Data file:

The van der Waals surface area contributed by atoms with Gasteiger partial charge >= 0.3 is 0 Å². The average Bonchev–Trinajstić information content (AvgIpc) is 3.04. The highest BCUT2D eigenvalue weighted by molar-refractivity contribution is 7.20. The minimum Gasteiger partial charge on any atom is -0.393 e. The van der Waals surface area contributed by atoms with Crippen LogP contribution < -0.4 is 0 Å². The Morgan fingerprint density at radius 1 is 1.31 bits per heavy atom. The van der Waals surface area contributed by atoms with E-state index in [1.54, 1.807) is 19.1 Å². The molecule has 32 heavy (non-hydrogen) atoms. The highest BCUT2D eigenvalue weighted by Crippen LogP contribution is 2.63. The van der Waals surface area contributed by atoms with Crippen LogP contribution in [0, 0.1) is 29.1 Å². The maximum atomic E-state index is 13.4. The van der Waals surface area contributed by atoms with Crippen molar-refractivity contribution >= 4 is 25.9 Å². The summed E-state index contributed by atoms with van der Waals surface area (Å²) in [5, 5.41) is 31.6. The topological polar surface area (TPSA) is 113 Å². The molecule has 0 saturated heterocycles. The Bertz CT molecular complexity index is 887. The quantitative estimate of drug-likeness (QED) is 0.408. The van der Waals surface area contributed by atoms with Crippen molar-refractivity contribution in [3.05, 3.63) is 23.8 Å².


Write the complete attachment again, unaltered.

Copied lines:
The van der Waals surface area contributed by atoms with Gasteiger partial charge >= 0.3 is 0 Å². The average Bonchev–Trinajstić information content (AvgIpc) is 3.04. The highest BCUT2D eigenvalue weighted by molar-refractivity contribution is 7.20. The minimum Gasteiger partial charge on any atom is -0.393 e. The van der Waals surface area contributed by atoms with Crippen LogP contribution < -0.4 is 0 Å². The Morgan fingerprint density at radius 1 is 1.31 bits per heavy atom. The van der Waals surface area contributed by atoms with E-state index in [1.54, 1.807) is 19.1 Å². The molecule has 32 heavy (non-hydrogen) atoms. The highest BCUT2D eigenvalue weighted by Crippen LogP contribution is 2.63. The van der Waals surface area contributed by atoms with Crippen LogP contribution in [0, 0.1) is 29.1 Å². The maximum atomic E-state index is 13.4. The van der Waals surface area contributed by atoms with Crippen molar-refractivity contribution >= 4 is 25.9 Å². The summed E-state index contributed by atoms with van der Waals surface area (Å²) in [5, 5.41) is 31.6. The topological polar surface area (TPSA) is 113 Å². The molecule has 0 saturated heterocycles. The Bertz CT molecular complexity index is 887. The quantitative estimate of drug-likeness (QED) is 0.408. The van der Waals surface area contributed by atoms with Crippen molar-refractivity contribution in [3.05, 3.63) is 23.8 Å².